Last week’s Brett Kavanaugh- Christine Blasey Ford hearings were a roller coaster ride for viewers, but members of the media reckoned with them in real time as well.
“I can only imagine how dizzying this is for people at home, because it’s dizzying for us standing right there,” ABC World News Tonight anchor David Muir said on Monday at Advertising Week New York. “Our job is to cut through the noise and help people understand those moments, but the noise was all part of the story.”
While the ABC News panel was supposed to focus on the midterm elections (and it did touch on those issues), the Kavanaugh-Ford hearings still cast a very large shadow
“Ford embraced what she didn’t know,” Muir said. “She didn’t shy away from that, which made her really telling as a witness.”
By contrast, Muir said Kavanaugh was “on fire.”
“It was a vigorous defense,” he said. “He didn’t think his nomination was alive, so he was performing for one person across town.”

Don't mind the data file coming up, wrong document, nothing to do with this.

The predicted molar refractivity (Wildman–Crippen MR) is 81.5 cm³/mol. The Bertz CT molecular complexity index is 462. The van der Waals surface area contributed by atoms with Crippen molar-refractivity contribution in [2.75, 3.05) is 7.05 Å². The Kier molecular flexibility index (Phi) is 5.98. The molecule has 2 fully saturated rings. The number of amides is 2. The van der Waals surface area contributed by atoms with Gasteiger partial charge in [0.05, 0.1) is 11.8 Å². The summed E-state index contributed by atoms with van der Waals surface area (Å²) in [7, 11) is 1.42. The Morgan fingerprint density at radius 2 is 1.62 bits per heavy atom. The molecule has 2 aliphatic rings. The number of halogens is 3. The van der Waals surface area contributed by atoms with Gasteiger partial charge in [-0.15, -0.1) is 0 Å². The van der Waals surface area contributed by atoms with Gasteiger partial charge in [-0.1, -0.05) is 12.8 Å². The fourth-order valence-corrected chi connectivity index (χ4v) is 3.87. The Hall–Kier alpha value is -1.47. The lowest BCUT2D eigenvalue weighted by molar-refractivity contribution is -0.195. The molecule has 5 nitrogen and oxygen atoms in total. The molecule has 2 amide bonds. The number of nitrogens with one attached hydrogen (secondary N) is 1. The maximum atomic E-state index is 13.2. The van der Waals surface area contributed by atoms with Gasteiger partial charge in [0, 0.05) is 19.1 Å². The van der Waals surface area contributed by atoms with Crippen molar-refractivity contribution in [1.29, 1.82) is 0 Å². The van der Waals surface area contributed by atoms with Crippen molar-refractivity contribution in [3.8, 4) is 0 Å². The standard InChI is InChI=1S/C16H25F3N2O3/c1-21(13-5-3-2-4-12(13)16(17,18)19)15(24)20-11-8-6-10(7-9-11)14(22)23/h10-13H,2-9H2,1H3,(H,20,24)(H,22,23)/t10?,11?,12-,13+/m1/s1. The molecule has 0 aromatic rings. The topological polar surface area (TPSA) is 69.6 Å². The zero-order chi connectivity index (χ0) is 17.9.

Muir’s colleagues agreed. ABC News chief legal correspondent Dan Abrams said Kavanaugh’s confirmation was fraught with potential dangers.
“If it’s strictly the question of evaluating Ford’s account, I think he will be confirmed,” he said. “But if the question is ‘was he entirely honest in his testimony,’ that’s much much more fraught with potential danger.”
At this point, Abrams paused and chuckled.
“That’s a really long way of saying ‘I don’t know,'” he said.
Abby Hunstman, the newest member of the news team and a co-host of The View, shared Abrams’ uncertainty. But she said the FBI investigation into Kavanaugh, however brief, was still a nice breather.
“What Jeff Flake did was probably the best thing for the country, and that’s hit the pause button,” she said. “The majority of American people just want the truth.”
Whether or not Kavanaugh is confirmed, the panelists agreed this battle had energized the electorate.
“What’s going on with the Supreme Court is a motivation to say your voice matters,” Huntsman said.
“If Kavanaugh goes down in flames, that’s gonna infuriate the right and get them out voting,” Abrams added. “It’s all about whoever’s angrier.”
Despite this rage, the panelists said the Kavanaugh battle had energized journalism.
“We revel in our responsibility at this moment,” Muir said. “We’re watching it not as political observers but as human beings.”
“If only there was more to talk about,” Huntsman joked.